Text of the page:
Jeeps in the Desert

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Jeeps in the Desert

Postby David P Bird » Fri Oct 05, 2012 10:29 am

In the middle of the desert you have a fuel depot and some jeeps each of which can travel 100 miles on a tank of fuel. The usual problem is to find out how far away from base it is possible to explore which involves building up intermediate fuel dumps in jerry cans. In this version however this is impossible (perhaps there are no jerry cans) and the only way a jeep can get extra fuel away from base is to transfer some from the tank of another.

If two jeeps go out together after 33.33 miles each will have used 1/3rd of a tank, the support jeep transfers 1/3rd to the scout jeep, returns to base, where it refuels and returns to the same point to wait for the scout jeep to return. It can then give it enough fuel for both to get back to base. This gives two jeeps a range of 33.33 + 50 = 83.333 miles.

What is the range for N jeeps for N = 3 to 7?

If fuel dumps are possible, there is an equation to calculate the range, but I don't think this is true for this version.

I tackled this problem many years ago and can't remember the answers I got so don't expect me to be able to confirm any results!
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Re: Jeeps in the Desert

Postby civiliza » Fri Oct 05, 2012 1:36 pm

Logically, the outermost Jeep (Jeep J) always has a range of 50 miles.

The staging post before that can hold 1 or more jeeps,

if more than one jeep is waiting at the staging post, then the maximum distance n to the previous staging post is:

n = 100 * (J-1) / (2J-1)

ie 2 jeeps (1 stager plus 1 outermost) can return 33.3 miles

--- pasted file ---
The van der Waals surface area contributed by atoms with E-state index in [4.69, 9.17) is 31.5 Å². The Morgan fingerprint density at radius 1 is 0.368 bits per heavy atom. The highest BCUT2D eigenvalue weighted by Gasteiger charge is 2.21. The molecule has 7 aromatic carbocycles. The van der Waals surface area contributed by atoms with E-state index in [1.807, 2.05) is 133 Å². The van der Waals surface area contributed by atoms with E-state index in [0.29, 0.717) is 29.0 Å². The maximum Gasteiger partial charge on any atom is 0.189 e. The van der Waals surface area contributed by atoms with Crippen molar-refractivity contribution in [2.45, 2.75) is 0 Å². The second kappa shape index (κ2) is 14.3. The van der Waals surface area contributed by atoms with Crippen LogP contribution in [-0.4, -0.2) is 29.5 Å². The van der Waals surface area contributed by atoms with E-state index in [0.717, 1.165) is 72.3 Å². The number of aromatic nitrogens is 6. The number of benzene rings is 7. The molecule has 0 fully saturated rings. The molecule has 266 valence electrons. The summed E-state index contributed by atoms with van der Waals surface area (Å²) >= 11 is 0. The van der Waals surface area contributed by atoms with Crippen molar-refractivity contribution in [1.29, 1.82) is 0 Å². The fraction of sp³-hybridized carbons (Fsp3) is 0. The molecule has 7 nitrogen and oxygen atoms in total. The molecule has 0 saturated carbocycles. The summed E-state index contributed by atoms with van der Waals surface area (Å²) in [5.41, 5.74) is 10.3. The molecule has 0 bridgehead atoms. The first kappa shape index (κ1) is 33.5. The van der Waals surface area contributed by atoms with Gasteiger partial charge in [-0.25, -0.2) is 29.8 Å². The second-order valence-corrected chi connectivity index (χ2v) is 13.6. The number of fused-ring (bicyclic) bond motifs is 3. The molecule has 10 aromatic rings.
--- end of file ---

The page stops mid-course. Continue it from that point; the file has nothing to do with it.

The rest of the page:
3 jeeps (2 stagers plus 1 outermost) can return 40 miles
4 jeeps 42.9 miles
etc.

By contrast, with individual jeeps stationed every 33.3 miles, each one can be fully refueled from empty by three runs from the station(s) before. So:
1 Jeep gives range of 50 miles
2 Jeeps gives range of 33.3 + 50 miles
3 Jeeps gives range of 33.3 + 33.3 + 50 miles (ie 116.6 miles if chained vs 90 if paired)
n Jeeps give range of 50 + 33.3 * (n-1)
Last edited by civiliza on Fri Oct 05, 2012 2:24 pm, edited 1 time in total.
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Re: Jeeps in the Desert

Postby civiliza » Fri Oct 05, 2012 2:21 pm

Oops, I think that I became fixated with the 33.3 mile number. If every jeep but the last two was prepared to make 50 * 49 mile journeys to do one top up, the range would go up to:

50 + 33.3 + 49 * (J-2).

Theoretically, the maximum range would approach 50 + 33.3 + 50 * (J-2), but the number of journeys each jeep (and especially the one nearest the fuel depot) would do would get ridiculous.
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Re: Jeeps in the Desert

Postby rjamil » Sun Aug 05, 2018 1:19 am

Although, this thread is going to be 6 years old, but this might gives solution to the original problem.
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Re: Jeeps in the Desert

Postby David P Bird » Sun Aug 05, 2018 6:03 am

rjamil wrote:Although, this thread is going to be 6 years old, but this might gives solution to the original problem.

Oh! I had forgotten all about posting on this old problem before. Your reference paper is well found. Its references includes the flight of planes problem I mentioned in your camel & banana thread. That problem is a lot more awkward as support aircraft can't create fuel dumps but must rendezvous at a precise times.

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Re: Jeeps in the Desert

Postby tarek » Sun Aug 05, 2018 9:56 am

I was happy with the Wikipedia article explaining the basic camel and banana problem. The solution is 533 1/3 assuming the camel can eat part bananas :D

I have to thank you both for bringing this to my attention. It is a lovely brain teaser. And even getting close to the correct answer brings some satisfaction to the non mathematicians here!!!

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